Neil Armstrong

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Neil Alden Armstrong (born August 5, 1930) is an American aviator and a past astronaut; test pilot, aerospace engineer, university professor, and United States Naval Aviator. He was the first human to set foot on the Moon. His first spaceflight was on board Gemini 8 in 1966, for which he was the command pilot, becoming one of the first U.S. civilians to fly in space and the first civilian in orbit. On this mission, he performed the first man docking of two spacecraft together with pilot David Scott.

Armstrong's second and last spaceflight was as mission leader of the Apollo 11 moon landing mission on July 20, 1969. On this mission, Armstrong and Buzz Aldrin descended to the lunar outside and spent 2½ hours exploring while Michael Collins remained in course in the Command Module. Armstrong is a receiver of the Congressional Space Medal of Honor. Before fetching an astronaut, Armstrong was in the United States Navy and saw action in the Korean War.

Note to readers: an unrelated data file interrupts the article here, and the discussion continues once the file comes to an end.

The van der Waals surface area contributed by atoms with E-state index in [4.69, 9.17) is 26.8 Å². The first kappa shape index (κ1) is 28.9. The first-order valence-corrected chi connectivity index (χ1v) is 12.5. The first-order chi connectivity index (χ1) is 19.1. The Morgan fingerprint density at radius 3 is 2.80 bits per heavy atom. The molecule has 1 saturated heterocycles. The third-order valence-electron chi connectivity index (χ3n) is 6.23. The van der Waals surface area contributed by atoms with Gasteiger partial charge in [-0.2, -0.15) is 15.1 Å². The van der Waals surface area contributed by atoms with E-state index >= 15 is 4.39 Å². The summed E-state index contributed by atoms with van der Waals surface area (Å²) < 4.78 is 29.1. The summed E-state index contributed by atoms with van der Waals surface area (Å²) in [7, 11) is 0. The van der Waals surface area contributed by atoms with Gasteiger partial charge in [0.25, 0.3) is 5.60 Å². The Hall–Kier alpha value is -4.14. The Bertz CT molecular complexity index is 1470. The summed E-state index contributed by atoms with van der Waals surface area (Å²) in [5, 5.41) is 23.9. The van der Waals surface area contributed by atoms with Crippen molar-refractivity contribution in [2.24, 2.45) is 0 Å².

After the war, he served as a trial pilot at the National Advisory Committee for Aeronautics (NACA) High-Speed Flight Station, now known as the Dryden Flight Research Center, where he flew over 900 flights in a variety of aircraft. As a investigate pilot, Armstrong serve as scheme pilot on the F-100 Super Sabre A and C aircraft, F-101 Voodoo, and the Lockheed F-104A Star fighter. He also flew the Bell X-1B, Bell X-5, North American X-15, F-105 Thunderchief, F-106 Delta Dart, B-47 Stratojet, KC-135 Stratotanker and Paresev. He is graduated from the Purdue University and the University of Southern California.

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